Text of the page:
One of the fundamental policies fuelling Trump’s success was the promise to blue collar workers that he’d bring jobs in the manufacturing industry back.
However, there is every chance he will be blocked by an automated force.
As reported in TechCrunch, robotics have already moved into manufacturing in automotive, electrical and electronics industries, according to a new policy report from the United Nations Conference on Trade & Development (UNCTAD).
However, automation has left workers in developing nations without employment, the report states, and the US will be faced with the same prospect.
And it’s not just funky startups replacing humans - Nike and Adidas have stopped using contractors and are embracing robotics and 3-D printing to make their shoes. Large farms have long employed robots in the field, and manufacturing jobs such as logistics and warehousing at Amazon and UPS are for the majority, carried out by robots.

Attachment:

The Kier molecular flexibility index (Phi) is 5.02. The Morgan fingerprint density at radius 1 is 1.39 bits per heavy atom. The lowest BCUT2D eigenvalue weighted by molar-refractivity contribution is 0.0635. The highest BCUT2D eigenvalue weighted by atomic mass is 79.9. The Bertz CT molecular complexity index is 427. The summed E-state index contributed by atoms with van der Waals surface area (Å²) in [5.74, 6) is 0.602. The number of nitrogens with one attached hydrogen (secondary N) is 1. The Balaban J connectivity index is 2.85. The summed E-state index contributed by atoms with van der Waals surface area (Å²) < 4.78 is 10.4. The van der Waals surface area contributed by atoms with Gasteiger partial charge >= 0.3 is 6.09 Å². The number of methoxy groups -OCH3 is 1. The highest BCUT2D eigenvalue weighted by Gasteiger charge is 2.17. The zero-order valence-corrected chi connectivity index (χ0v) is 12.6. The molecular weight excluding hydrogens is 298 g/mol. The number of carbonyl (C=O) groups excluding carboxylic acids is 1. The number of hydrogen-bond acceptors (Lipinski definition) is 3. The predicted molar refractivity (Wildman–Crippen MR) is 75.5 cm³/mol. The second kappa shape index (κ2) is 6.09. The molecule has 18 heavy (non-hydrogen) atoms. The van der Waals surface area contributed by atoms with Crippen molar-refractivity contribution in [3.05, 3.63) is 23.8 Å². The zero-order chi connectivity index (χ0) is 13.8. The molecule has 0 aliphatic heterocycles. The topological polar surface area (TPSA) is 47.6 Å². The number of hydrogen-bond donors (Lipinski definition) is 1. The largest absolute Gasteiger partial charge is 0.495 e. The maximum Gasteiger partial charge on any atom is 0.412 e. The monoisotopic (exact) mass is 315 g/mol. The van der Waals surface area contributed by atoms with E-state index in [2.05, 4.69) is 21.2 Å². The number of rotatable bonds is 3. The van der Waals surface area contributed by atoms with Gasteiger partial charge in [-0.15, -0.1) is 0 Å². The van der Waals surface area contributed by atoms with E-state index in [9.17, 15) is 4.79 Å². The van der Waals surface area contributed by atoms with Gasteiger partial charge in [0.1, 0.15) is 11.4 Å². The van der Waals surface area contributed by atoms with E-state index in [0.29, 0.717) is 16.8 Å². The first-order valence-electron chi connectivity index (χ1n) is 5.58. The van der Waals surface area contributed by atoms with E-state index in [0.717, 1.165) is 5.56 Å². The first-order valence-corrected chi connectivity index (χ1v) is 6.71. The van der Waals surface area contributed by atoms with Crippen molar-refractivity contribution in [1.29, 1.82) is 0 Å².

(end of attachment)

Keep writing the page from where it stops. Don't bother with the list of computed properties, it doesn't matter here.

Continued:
UNCTAD’s report notes: “increased use of robots in developed countries erodes traditional labour-cost advantage of developing countries,” and is already having a global impact.
Not only are robots increasing productivity, but they are streamlining the difficulties with hiring staff across borders and dealing with costs of managing people, design, quality, safety, customs and logistics, regulatory compliance and intellectual property from afar.
‘Reshoring’ reduces both administrative and legal costs, as well as the cost of overheads.
Recently, we reported on a company in China who brought in robots to counteract labour costs. Read more here.